Thanks.

Vote: 
Vote up!
Vote down!

Points: 0

You voted ‘up’


Anonymous (not verified)
By implementing the

By implementing the MqttCallBack(), you have complete control of what happens when the message is received. It's been a while since I've looked at this in depth, but I believe the user would not have to accept the incoming message.

Vote: 
Vote up!
Vote down!

Points: 1

You voted ‘up’


Jon-Luke West
I will look into this. 

I will look into this.  Sounds like it might be exactly what we need.

Thank you.

Vote: 
Vote up!
Vote down!

Points: 0

You voted ‘up’


Pietro Francesc...
Hi Jon,what you describe

Hi Jon,

what you describe seems very dangerous! :-)

There's nothing standard that implement what you describe (mainly because can be a security risk). The basic idea is that you're going to build something that allows to remote control the Activity Manager (am command line utility on android) to send Intent/start app and activities.

As an example this is something that is possible to do with a tool like drozer, that is is a comprehensive security audit and attack framework for Android.

Would be interesting to understand what is the use case you have in mind to understand if there're different solutions available.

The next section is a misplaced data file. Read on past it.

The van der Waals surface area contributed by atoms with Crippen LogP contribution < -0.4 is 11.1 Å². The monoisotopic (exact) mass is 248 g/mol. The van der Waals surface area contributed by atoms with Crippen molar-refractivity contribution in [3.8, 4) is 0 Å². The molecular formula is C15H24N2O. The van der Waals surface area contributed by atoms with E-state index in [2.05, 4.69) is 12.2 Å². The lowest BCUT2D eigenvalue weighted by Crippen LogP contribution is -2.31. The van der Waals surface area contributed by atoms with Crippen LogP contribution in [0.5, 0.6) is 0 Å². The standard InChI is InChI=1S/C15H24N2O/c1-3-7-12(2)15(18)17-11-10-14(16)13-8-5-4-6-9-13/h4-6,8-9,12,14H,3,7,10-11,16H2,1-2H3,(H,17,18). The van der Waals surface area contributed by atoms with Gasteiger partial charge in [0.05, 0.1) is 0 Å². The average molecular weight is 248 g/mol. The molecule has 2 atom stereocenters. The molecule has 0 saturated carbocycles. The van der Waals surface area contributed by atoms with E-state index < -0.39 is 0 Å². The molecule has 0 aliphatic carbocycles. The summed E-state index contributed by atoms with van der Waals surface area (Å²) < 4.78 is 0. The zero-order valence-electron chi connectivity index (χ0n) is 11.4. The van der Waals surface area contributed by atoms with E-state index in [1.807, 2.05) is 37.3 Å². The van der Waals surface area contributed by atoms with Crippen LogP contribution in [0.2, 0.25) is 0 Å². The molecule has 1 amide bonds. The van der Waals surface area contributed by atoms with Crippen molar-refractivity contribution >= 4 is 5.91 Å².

Best regards

~Pietro

Vote: 
Vote up!
Vote down!

Points: 1

You voted ‘up’


Jon-Luke West
I took all of this

I took all of this information back to my team, and we discussed our go-forward plan.  We decided that, in order to preserve the appropriate and secure client-server architecture, it is best to utilize MQTT to send Push Notifications from the intranet server to the Android Client and have a background service running on the device which interprets the content of the Push Notification and performs the correct action in response.

,

Reading about MQTT, I am having a hard time understanding if it is used for more broadcast-like communication explicitly or can handle specific M2M messaging; so I can say "Send this message to this IP Address" and push a notification to the Android device.  Can you help me understand this better?

Thank you.

Vote: 
Vote up!
Vote down!

Points: 0

You voted ‘up’


Anonymous (not verified)
Hi Jon-Luke,  MQTT uses

Hi Jon-Luke,  MQTT uses Publish/Subscribe.  So the idea would be that your app or more likely your service running on the device would subscribe to some "topic".  If you wanted to target specific messages go to a specific device, then the topic might be based on the device name, IP address, or some other unique identifier.  The app or service will connect to a broker (server) and subscribe to that topic.  When a message is published on the broker that matches that topic, your app/service will receive the message.  It's been a while since I played with this, but I think you can subscribe to multiple topics too, so you might have one topic that all devices register for, and another one that is device specific.

Vote: 
Vote up!
Vote down!

Points: 0

You voted ‘up’


Log in to post comments